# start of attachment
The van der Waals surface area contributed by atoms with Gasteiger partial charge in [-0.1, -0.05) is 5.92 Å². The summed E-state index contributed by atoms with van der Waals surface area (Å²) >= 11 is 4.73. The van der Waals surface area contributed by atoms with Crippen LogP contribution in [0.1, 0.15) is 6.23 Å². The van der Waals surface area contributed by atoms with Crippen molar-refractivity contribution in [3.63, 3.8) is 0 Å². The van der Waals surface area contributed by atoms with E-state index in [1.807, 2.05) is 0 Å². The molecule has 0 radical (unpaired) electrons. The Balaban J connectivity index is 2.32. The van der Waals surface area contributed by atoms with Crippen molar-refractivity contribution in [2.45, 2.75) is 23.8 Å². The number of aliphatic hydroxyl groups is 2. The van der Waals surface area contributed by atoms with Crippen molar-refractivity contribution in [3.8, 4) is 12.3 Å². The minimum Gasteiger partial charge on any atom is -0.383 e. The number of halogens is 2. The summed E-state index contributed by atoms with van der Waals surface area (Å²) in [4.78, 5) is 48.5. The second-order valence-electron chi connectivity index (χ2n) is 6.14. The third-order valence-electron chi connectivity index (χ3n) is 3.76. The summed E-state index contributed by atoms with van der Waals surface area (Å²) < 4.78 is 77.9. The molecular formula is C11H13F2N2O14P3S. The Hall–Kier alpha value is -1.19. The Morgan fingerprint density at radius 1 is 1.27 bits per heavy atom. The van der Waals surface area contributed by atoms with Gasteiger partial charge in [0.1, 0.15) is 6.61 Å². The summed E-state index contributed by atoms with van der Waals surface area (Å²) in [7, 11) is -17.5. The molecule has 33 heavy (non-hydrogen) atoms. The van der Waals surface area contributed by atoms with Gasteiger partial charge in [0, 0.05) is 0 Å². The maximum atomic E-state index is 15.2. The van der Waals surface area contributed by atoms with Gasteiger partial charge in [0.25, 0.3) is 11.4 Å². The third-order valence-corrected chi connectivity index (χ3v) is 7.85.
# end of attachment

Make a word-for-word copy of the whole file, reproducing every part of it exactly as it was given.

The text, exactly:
The van der Waals surface area contributed by atoms with Gasteiger partial charge in [-0.1, -0.05) is 5.92 Å². The summed E-state index contributed by atoms with van der Waals surface area (Å²) >= 11 is 4.73. The van der Waals surface area contributed by atoms with Crippen LogP contribution in [0.1, 0.15) is 6.23 Å². The van der Waals surface area contributed by atoms with Crippen molar-refractivity contribution in [3.63, 3.8) is 0 Å². The van der Waals surface area contributed by atoms with E-state index in [1.807, 2.05) is 0 Å². The molecule has 0 radical (unpaired) electrons. The Balaban J connectivity index is 2.32. The van der Waals surface area contributed by atoms with Crippen molar-refractivity contribution in [2.45, 2.75) is 23.8 Å². The number of aliphatic hydroxyl groups is 2. The van der Waals surface area contributed by atoms with Crippen molar-refractivity contribution in [3.8, 4) is 12.3 Å². The minimum Gasteiger partial charge on any atom is -0.383 e. The number of halogens is 2. The summed E-state index contributed by atoms with van der Waals surface area (Å²) in [4.78, 5) is 48.5. The second-order valence-electron chi connectivity index (χ2n) is 6.14. The third-order valence-electron chi connectivity index (χ3n) is 3.76. The summed E-state index contributed by atoms with van der Waals surface area (Å²) < 4.78 is 77.9. The molecular formula is C11H13F2N2O14P3S. The Hall–Kier alpha value is -1.19. The Morgan fingerprint density at radius 1 is 1.27 bits per heavy atom. The van der Waals surface area contributed by atoms with Gasteiger partial charge in [0.1, 0.15) is 6.61 Å². The summed E-state index contributed by atoms with van der Waals surface area (Å²) in [7, 11) is -17.5. The molecule has 33 heavy (non-hydrogen) atoms. The van der Waals surface area contributed by atoms with Gasteiger partial charge in [0, 0.05) is 0 Å². The maximum atomic E-state index is 15.2. The van der Waals surface area contributed by atoms with Gasteiger partial charge in [0.25, 0.3) is 11.4 Å². The third-order valence-corrected chi connectivity index (χ3v) is 7.85.